The Video Assistant Referee technology (VAR) is set to be used in this year’s World Cup in Russia that kicks off in June according to FIFA boss Gianni Infantino.
This comes after a series of trials and deliberations on whether the technology will do more harm than good to the world’s most popular sport. The decision is set to irk former FIFA President Sepp Blatter who was firmly against its introduction at the World Cup.
“We are going to have in 2018, for the first time, a World Cup with VAR. This has been approved and we are really very happy with this decision. What we want is to help and to give the referee the possibility to have extra help when he has to make important decisions, and in a World Cup we make very important decisions,” he told AFP following a FIFA Council meeting.
VAR to help referees
The VAR ideally would help the centre referee in making correct calls in matches especially during key moments such as penalties, off sides in the build to goals and even potential situations where a player is adjudged to have dived.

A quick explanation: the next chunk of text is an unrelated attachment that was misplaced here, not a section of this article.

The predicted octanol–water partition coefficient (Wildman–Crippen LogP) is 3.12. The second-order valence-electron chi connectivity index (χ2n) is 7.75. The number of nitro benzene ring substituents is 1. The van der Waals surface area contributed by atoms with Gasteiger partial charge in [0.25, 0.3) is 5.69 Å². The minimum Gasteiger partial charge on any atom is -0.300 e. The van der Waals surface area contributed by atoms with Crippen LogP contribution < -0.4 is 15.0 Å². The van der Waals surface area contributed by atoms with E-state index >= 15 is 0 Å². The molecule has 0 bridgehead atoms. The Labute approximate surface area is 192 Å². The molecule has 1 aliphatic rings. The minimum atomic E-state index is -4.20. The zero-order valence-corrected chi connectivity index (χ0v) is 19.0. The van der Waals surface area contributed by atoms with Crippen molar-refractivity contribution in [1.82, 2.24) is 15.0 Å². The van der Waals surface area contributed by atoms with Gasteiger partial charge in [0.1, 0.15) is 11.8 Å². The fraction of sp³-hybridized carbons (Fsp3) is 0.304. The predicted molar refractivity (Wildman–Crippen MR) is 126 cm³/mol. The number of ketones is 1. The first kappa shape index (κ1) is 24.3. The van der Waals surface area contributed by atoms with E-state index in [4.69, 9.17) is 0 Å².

Infantino believes that the technology will be most helpful to those tasked with handling matches to ensure that they make the correct calls. “It cannot be possible that in 2018 everybody, in the stadium or at home, knows in a few seconds if the referee has made a mistake but not the referee himself — not because he doesn’t want to know about it but because we forbid him to know.
“The VAR is helping the referee and we are going to have a more transparent and fairer game, and that’s what we want,” he added.
UEFA, which is European football’s governing body is against the technology and its President Aleksander Ceferin confirmed that it will not be used the 2018/2019 Champions League campaign.
With the tournament now just a little under three months away, a wave of uncertainty lingers on a system that has never before been tested in the senior men’s World Cup.